Oneida Community, Home Building, Oneida, Ny.

Oneida Community, Home Building, Oneida, Ny. (Photo credit: Wikipedia)

But back to genealogy.  While I have been able to climb the many branched maternal tree, the problem comes with my father’s side.  No matter how I search or what I search through, I cannot seem to get past my great-great grandfather (father’s father’s side) or my grandmother herself (father’s mother’s side). Now, in the case of the Willwerths (my maiden name), my great-grandfather Fredrick was apparently, according to census records, born in upstate New York, and lived in Syracuse most of his life, but I can find nothing about his parents at all.  And more, the family story (undoubtedly apocryphal) is that my great-grandfather’s name was Carl (or Karl) and that he emigrated from Germany, from Bavaria.  But I can’t find any records of that either, even in the detailed shipping manifests that have been published on the site.  Further, census records indicate that the family came here from Prussia, not Bavaria.   I don’t speak German, either, so even looking at birth or baptism records from Bavaria or Prussia is beyond me.  So I’m obviously not experienced enough a researcher to cut through this particular thicket.  Worse, my father’s mother (whose full maiden name, Nellie Ann Pitcher, I finally discovered by diligent search through every piece of paper signed or written or filed by my father) seems to be an entire roadblock all by herself.  I cannot find any record of her birth, nor can I find any records of her parents.

Frustrating but interesting, all at the same time.  What I am discovering, if not new leaves on my tree, is several facts about genealogy.  First, that amateur genealogists have a tendency to accept all possible records, thus ending up with a family tree in which, sometimes, the dates of the parent generation simply do not match those of the children.  I have often read through records in the database in which the last three or four children were born after the mother’s date of death, which does seem miraculous.  In another instance (on the Swedish line), I discovered a marriage between a man born in 1740 and a woman born in 1688.  Who died in 1720.  I don’t think so.  I try to filter those through what little common sense I have before adding the records to my tree.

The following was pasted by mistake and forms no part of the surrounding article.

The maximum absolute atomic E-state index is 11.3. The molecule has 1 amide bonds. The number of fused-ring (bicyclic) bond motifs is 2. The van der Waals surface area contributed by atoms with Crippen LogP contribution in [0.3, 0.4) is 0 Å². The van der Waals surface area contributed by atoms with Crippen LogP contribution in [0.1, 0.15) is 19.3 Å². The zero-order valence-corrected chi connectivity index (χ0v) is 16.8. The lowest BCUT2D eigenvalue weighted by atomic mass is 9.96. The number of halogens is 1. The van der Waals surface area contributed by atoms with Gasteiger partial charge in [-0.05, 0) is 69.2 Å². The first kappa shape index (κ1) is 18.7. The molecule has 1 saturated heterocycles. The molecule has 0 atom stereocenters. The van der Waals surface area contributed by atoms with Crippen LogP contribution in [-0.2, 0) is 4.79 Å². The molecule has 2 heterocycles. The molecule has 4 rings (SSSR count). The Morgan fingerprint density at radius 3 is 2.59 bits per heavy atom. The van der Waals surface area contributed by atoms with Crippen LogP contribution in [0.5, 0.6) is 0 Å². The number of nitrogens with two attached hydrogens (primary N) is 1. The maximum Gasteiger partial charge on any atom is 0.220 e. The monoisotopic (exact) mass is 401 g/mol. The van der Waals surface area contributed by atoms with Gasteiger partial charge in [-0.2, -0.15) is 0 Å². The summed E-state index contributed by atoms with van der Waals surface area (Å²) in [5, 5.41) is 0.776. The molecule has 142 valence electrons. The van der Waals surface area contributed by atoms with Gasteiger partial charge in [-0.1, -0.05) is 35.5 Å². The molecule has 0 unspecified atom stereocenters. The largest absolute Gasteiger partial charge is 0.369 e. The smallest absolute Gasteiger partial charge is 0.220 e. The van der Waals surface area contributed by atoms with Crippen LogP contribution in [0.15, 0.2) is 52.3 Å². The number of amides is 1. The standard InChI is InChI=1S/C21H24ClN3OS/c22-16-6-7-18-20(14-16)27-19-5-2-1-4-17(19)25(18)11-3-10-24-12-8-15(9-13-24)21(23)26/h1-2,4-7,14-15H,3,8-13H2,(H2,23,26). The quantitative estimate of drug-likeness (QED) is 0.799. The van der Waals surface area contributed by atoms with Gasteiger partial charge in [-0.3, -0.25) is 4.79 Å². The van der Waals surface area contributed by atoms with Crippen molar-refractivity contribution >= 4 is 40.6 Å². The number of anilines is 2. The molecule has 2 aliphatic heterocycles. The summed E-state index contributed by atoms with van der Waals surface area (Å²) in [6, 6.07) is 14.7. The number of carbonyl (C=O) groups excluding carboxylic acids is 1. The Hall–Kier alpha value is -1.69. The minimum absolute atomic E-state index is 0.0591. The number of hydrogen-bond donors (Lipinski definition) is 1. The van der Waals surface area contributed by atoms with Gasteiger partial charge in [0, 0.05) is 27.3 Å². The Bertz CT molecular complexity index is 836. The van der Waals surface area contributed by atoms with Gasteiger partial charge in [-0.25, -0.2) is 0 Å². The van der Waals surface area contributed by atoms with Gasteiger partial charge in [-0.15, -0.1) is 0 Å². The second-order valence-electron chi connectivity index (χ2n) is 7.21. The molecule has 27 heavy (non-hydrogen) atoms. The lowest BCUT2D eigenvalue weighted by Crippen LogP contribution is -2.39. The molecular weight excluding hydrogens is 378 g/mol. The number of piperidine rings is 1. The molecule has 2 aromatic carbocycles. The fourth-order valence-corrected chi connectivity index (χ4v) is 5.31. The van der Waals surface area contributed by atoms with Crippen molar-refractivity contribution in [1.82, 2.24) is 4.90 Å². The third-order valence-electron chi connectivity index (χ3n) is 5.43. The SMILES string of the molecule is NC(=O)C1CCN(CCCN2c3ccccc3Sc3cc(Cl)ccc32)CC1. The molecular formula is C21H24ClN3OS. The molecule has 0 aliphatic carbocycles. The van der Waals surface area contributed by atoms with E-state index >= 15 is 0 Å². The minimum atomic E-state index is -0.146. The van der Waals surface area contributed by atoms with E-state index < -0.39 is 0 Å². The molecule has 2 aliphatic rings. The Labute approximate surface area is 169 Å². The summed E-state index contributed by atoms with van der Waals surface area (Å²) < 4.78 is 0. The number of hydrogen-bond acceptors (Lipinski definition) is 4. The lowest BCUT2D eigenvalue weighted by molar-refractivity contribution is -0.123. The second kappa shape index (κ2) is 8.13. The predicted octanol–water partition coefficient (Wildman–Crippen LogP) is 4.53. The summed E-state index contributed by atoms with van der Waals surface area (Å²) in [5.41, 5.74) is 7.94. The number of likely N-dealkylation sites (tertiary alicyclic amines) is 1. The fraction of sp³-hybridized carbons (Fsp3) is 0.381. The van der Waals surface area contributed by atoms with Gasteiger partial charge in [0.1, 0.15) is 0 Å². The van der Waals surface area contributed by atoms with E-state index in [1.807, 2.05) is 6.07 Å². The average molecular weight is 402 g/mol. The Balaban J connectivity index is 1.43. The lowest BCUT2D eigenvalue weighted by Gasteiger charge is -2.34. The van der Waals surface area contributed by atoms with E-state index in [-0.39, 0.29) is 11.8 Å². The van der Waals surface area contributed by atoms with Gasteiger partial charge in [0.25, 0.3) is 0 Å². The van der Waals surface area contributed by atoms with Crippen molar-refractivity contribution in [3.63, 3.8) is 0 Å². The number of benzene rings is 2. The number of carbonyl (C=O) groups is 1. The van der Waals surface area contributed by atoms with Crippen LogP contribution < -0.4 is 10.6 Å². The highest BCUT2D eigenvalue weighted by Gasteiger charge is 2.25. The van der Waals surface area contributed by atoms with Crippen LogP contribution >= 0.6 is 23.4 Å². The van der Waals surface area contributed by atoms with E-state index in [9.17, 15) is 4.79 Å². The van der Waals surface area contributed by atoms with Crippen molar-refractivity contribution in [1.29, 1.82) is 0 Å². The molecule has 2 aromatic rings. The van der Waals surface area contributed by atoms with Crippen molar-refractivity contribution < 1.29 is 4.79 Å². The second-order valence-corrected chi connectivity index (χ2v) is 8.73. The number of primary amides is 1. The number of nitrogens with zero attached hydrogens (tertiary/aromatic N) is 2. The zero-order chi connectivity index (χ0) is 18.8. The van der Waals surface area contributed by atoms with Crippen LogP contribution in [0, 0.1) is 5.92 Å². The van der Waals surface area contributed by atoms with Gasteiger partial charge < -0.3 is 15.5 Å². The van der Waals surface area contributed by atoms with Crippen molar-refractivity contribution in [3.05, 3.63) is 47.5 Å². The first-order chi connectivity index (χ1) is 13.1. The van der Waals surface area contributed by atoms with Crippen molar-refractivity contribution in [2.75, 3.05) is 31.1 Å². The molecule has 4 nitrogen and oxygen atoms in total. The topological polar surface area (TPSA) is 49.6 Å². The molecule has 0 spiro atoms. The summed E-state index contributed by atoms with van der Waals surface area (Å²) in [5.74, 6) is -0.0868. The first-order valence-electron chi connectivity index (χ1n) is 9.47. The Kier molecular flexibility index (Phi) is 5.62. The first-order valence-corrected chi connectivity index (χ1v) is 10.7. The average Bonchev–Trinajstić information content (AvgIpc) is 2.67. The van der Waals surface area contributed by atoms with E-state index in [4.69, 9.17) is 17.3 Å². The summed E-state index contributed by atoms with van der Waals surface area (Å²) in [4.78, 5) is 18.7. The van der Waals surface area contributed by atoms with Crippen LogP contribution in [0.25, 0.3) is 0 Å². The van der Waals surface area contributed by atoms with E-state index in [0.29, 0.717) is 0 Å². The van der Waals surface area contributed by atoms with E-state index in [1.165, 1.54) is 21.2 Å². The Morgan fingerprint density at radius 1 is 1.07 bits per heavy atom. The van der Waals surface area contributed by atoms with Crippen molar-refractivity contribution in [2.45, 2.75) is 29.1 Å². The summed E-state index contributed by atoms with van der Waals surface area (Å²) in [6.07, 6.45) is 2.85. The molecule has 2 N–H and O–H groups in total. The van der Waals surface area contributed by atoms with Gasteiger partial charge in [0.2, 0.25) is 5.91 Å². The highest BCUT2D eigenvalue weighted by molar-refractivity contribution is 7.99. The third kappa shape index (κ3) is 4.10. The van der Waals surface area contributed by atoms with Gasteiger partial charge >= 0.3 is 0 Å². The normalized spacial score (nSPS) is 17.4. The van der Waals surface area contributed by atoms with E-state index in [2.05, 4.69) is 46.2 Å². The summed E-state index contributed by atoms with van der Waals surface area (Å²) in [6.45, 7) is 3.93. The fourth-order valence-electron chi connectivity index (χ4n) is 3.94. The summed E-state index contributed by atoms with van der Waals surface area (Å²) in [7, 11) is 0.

Even more frustrating is the cavalier way in which our ancestors got born, got married, had children, lived, and died without anybody thinking it would be a good idea to write down the circumstances.  My own father did not, apparently, have a birth certificate.  When it was necessary in order for him to join an officers’ candidate school class in early WWII, he had to get a notarized affidavit from his father attesting to the date and (presumably) the fact of his birth.  My mother also did not have a birth certificate.  Even more perplexing, the spelling of my father’s name, Willwerth, appears differently in practically every record I’ve been able to unearth (are we really ‘unearthing’ when we’re searching the Internet?).  Wilworth, Wilwert, Wilwerth, many others.  Are they simply misspellings or mistranscriptions of the name, or are they different people?  In addition, I keep finding the right name but in the wrong place.  To my knowledge (which isn’t that comprehensive, of course), my direct Willwerth ancestors never lived, traveled, moved to or even thought about Michigan, but I keep finding records giving the correct name and the right time in Michigan.  Sigh.

I’m  not sure that any but other hobbyists like myself will find this interesting, and those hobbyists, undoubtedly being much better and more experienced at it, will laugh (perhaps reminiscently, because we all start somewhere) at my fumblings.  But this is my own small part in history and I’ve always loved history.  It is quite amazing to have discovered that an ancestor of mine was perhaps a genuine Musketeer serving the King of France, or that my great-grandfather owned a livery stable in Rome, New York just before the advent of the internal combustion engine.  It makes history come alive in a way that even the best book does not.  Real people did those things, and not just kings and princes and presidents and generals, but the forgers (this still makes me giggle) and the train conductors (my paternal grandfather) and the Revolutionary War soldiers.  Perhaps someday I will find out about more of the contributions of the men and, harder to find but as or more important, the women who are leaves on my family tree.

Ahnenblatt Family Tree Example

Family Tree Example (Photo credit: Wikipedia)